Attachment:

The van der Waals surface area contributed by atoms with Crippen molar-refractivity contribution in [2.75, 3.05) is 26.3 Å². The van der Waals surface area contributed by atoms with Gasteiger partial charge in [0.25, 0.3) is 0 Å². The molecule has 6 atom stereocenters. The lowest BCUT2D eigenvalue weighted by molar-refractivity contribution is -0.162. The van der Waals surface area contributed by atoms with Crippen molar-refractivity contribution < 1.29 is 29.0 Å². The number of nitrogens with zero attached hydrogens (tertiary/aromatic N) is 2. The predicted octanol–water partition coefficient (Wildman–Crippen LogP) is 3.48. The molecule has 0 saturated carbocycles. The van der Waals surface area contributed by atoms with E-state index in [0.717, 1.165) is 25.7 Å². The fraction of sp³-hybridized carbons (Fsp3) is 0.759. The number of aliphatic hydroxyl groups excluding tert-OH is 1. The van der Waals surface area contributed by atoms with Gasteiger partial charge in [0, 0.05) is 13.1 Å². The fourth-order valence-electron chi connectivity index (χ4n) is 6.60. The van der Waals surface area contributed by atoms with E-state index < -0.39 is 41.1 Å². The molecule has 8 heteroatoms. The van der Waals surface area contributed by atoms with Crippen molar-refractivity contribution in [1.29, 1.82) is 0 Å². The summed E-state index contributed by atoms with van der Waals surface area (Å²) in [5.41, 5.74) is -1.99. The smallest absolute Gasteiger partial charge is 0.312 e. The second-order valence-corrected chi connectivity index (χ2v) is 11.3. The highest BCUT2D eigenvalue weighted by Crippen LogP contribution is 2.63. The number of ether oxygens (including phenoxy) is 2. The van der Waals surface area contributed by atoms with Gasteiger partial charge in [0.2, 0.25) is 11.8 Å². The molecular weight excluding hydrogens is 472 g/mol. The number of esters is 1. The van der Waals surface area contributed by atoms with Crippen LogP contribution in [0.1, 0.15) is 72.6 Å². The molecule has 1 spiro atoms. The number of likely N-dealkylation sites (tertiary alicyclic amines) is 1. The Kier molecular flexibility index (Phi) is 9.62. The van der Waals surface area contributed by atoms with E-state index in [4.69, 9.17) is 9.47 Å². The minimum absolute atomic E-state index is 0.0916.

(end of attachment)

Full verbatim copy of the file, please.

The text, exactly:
The van der Waals surface area contributed by atoms with Crippen molar-refractivity contribution in [2.75, 3.05) is 26.3 Å². The van der Waals surface area contributed by atoms with Gasteiger partial charge in [0.25, 0.3) is 0 Å². The molecule has 6 atom stereocenters. The lowest BCUT2D eigenvalue weighted by molar-refractivity contribution is -0.162. The van der Waals surface area contributed by atoms with Crippen molar-refractivity contribution < 1.29 is 29.0 Å². The number of nitrogens with zero attached hydrogens (tertiary/aromatic N) is 2. The predicted octanol–water partition coefficient (Wildman–Crippen LogP) is 3.48. The molecule has 0 saturated carbocycles. The van der Waals surface area contributed by atoms with E-state index in [0.717, 1.165) is 25.7 Å². The fraction of sp³-hybridized carbons (Fsp3) is 0.759. The number of aliphatic hydroxyl groups excluding tert-OH is 1. The van der Waals surface area contributed by atoms with Gasteiger partial charge in [0, 0.05) is 13.1 Å². The fourth-order valence-electron chi connectivity index (χ4n) is 6.60. The van der Waals surface area contributed by atoms with E-state index < -0.39 is 41.1 Å². The molecule has 8 heteroatoms. The van der Waals surface area contributed by atoms with Crippen molar-refractivity contribution in [1.29, 1.82) is 0 Å². The summed E-state index contributed by atoms with van der Waals surface area (Å²) in [5.41, 5.74) is -1.99. The smallest absolute Gasteiger partial charge is 0.312 e. The second-order valence-corrected chi connectivity index (χ2v) is 11.3. The highest BCUT2D eigenvalue weighted by Crippen LogP contribution is 2.63. The number of ether oxygens (including phenoxy) is 2. The van der Waals surface area contributed by atoms with Gasteiger partial charge in [0.2, 0.25) is 11.8 Å². The molecular weight excluding hydrogens is 472 g/mol. The number of esters is 1. The van der Waals surface area contributed by atoms with Crippen LogP contribution in [0.1, 0.15) is 72.6 Å². The molecule has 1 spiro atoms. The number of likely N-dealkylation sites (tertiary alicyclic amines) is 1. The Kier molecular flexibility index (Phi) is 9.62. The van der Waals surface area contributed by atoms with E-state index in [4.69, 9.17) is 9.47 Å². The minimum absolute atomic E-state index is 0.0916.